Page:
10 ways to make your home happier
Mix It Up
"The most interesting rooms mix cultures and periods," says real estate broker Royce Pinkwater. "I like to juxtapose high and low. It makes it more casual and homey." Collaborating with the designer Eric Cohler, she decorated the living room of her New York apartment with a 1930s coffee table by Jean Dunand, '40s armchairs by Andre Arbus, '50s Swedish slipper chairs, and a '70s mirror by Neal Small.
Choose Colors That Flatter You
"I think I speak for all women — and probably men — when I say I want a room to show me off at my best," says Pinkwater. She decided on lavender to complement her green eyes. Michael Taylor chair. Karl Springer dressing table.
Decorate With What You Love
When painter and stylist Craig Schumacher moved from a 10-room Dallas house into a four-room apartment, it didn't hamper his style. His decorating look became layer upon layer: "I bought things I knew I'd never tire of, and I've found out that if you love something, you'll find a place for it." His living room is furnished with antiques and vintage pieces, including a faux fireplace added for its architectural interest.
Remember the Power of White Paint
"White reflects light, so it sends off a wonderful energy, a prism of color that you aren't necessarily aware of," says designer Susan Noble Jones. In this 1820s New Orleans cottage, the designer used the hue to transform the formerly dark dining room into a space that's light and cheery. Walls are Frostine by Benjamin Moore. Ligne Roset Tania chairs ring a table made of reclaimed cherrywood.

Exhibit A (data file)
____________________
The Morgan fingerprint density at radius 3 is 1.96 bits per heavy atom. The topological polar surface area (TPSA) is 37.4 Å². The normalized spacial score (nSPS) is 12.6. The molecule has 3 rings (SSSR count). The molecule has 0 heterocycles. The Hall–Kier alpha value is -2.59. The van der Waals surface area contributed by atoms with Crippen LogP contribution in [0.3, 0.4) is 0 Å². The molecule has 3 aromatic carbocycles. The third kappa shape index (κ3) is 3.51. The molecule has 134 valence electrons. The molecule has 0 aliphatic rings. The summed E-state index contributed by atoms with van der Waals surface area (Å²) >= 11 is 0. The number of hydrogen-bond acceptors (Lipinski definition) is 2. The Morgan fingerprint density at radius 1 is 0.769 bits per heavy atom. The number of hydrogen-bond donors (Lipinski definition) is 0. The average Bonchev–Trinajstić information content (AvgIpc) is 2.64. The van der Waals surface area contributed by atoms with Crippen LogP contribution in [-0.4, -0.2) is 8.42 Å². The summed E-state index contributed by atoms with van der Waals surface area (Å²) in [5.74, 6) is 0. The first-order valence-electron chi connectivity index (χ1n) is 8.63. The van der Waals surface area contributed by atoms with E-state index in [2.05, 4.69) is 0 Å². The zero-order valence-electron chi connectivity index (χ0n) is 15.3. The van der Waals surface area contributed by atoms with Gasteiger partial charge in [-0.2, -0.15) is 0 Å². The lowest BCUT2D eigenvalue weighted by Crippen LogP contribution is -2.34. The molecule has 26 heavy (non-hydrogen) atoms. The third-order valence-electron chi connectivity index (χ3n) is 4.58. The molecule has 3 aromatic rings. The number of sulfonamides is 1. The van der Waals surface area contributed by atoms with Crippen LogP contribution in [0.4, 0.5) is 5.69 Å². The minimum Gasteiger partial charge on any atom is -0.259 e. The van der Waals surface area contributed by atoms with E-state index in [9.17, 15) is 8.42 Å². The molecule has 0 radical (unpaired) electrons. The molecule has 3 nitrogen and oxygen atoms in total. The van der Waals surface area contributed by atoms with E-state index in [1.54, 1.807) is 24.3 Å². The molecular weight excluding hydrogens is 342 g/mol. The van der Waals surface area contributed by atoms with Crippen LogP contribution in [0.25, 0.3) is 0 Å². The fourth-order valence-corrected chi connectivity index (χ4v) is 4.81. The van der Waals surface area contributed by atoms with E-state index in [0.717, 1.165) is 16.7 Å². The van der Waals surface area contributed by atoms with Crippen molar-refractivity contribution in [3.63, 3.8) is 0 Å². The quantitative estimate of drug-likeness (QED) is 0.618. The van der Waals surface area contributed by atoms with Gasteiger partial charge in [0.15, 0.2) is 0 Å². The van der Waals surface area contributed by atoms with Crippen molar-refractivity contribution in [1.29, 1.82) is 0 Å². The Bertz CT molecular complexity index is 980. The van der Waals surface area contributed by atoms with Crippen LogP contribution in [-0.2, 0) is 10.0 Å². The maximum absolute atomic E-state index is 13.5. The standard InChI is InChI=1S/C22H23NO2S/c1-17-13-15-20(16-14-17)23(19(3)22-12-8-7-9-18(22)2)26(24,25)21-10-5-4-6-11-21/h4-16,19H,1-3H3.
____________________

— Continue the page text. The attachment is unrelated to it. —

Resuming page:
Choose Furniture With Curves
Round shapes, such as the living room's drum shade and coffee table, make a space feel inviting. "They soften a room and make a house more lovable and livable," Jones says. Dessin Fournir skirted chairs. Fambuena Dress pendant. Minton-Spidell coffee table.
Keep Seating Neutral
Stay away from large pieces upholstered in a bold color or busy pattern — it will make a room feel heavier. "When the sofa is white, it feels lighter, more conducive to conversation," says designer Pat Healing, who decorated this home for a young family in upstate New York. Bird's Nest Cocktail Table by HB Home; Campion chandelier, Urban Electric.
Make a Colorful Statement in the Entry
First impressions count. "I think you need to make a strong statement in entry halls — to give an indicator of what you'll see in the rest of the house," Healing says. "I use color because to do that creates happiness." Custom bench in S. Harris's Calypso. China Seas' San Marco wallpaper.
Include Some Whimsy
"Little surprises keep a house from becoming too serious," says contributing editor Frances Schultz. "It's fun to put items in unexpected places." In her Long Island cottage, she perked up the foot of the stairs with an inherited collection of Staffordshire figures.
Go Bold in a Small Space
"The smaller the room, the more drama you need," designer David Netto says. In this East Hampton beach cottage, a graphic botanical pattern perks up the guest room. "The Svenskt Tenn Hawaii fabric by Josef Frank is so bold, it creates a little world within the bed alcove." Frette bedding.
Create Beauty by Contrast
The juxtaposition of humble and fine materials creates intrigue and keeps a room feeling interesting and attractive. "The most vivid example of combining humble materials with precious ones is in the kitchen," Netto says. He tucked Nero Marquina marble under a white Corian island, "concealing it for maximum impact and surprise." Barstools are by George Nakashima. Pendant lights from Circa Lighting.